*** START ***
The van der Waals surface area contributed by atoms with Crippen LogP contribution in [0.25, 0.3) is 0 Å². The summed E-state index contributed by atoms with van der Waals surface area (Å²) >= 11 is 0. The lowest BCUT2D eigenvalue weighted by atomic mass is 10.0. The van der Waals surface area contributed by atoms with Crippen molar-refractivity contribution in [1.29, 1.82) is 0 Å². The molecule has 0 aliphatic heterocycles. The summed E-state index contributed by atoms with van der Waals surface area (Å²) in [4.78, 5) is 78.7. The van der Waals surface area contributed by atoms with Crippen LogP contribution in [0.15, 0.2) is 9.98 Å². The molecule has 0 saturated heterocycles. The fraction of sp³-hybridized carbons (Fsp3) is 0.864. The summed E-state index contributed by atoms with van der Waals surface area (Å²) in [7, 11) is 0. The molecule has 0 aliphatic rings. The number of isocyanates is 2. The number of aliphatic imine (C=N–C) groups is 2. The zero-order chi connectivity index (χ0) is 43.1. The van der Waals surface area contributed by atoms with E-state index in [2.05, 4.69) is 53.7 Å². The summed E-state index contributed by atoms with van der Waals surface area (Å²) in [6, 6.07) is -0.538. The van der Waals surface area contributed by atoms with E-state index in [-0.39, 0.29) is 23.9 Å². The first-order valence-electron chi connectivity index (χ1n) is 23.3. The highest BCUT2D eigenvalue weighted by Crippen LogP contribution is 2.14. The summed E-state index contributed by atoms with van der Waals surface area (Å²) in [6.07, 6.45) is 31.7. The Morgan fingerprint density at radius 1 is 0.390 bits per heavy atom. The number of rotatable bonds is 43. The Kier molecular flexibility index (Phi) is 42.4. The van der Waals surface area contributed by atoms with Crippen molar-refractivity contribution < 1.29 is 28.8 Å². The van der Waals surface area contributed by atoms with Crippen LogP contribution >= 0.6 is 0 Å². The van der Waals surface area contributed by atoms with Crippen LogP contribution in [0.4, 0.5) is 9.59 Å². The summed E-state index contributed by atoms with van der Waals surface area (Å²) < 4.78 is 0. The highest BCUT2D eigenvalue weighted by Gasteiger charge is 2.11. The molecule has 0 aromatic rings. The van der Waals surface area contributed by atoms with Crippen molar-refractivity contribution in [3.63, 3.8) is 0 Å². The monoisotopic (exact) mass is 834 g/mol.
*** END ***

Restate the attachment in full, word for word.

The van der Waals surface area contributed by atoms with Crippen LogP contribution in [0.25, 0.3) is 0 Å². The summed E-state index contributed by atoms with van der Waals surface area (Å²) >= 11 is 0. The lowest BCUT2D eigenvalue weighted by atomic mass is 10.0. The van der Waals surface area contributed by atoms with Crippen molar-refractivity contribution in [1.29, 1.82) is 0 Å². The molecule has 0 aliphatic heterocycles. The summed E-state index contributed by atoms with van der Waals surface area (Å²) in [4.78, 5) is 78.7. The van der Waals surface area contributed by atoms with Crippen LogP contribution in [0.15, 0.2) is 9.98 Å². The molecule has 0 saturated heterocycles. The fraction of sp³-hybridized carbons (Fsp3) is 0.864. The summed E-state index contributed by atoms with van der Waals surface area (Å²) in [7, 11) is 0. The molecule has 0 aliphatic rings. The number of isocyanates is 2. The number of aliphatic imine (C=N–C) groups is 2. The zero-order chi connectivity index (χ0) is 43.1. The van der Waals surface area contributed by atoms with E-state index in [2.05, 4.69) is 53.7 Å². The summed E-state index contributed by atoms with van der Waals surface area (Å²) in [6, 6.07) is -0.538. The van der Waals surface area contributed by atoms with E-state index in [-0.39, 0.29) is 23.9 Å². The first-order valence-electron chi connectivity index (χ1n) is 23.3. The highest BCUT2D eigenvalue weighted by Crippen LogP contribution is 2.14. The summed E-state index contributed by atoms with van der Waals surface area (Å²) in [6.07, 6.45) is 31.7. The Morgan fingerprint density at radius 1 is 0.390 bits per heavy atom. The number of rotatable bonds is 43. The Kier molecular flexibility index (Phi) is 42.4. The van der Waals surface area contributed by atoms with Crippen molar-refractivity contribution < 1.29 is 28.8 Å². The van der Waals surface area contributed by atoms with Crippen LogP contribution >= 0.6 is 0 Å². The van der Waals surface area contributed by atoms with Crippen LogP contribution in [0.4, 0.5) is 9.59 Å². The summed E-state index contributed by atoms with van der Waals surface area (Å²) < 4.78 is 0. The highest BCUT2D eigenvalue weighted by Gasteiger charge is 2.11. The molecule has 0 aromatic rings. The van der Waals surface area contributed by atoms with Crippen molar-refractivity contribution in [3.63, 3.8) is 0 Å². The monoisotopic (exact) mass is 834 g/mol.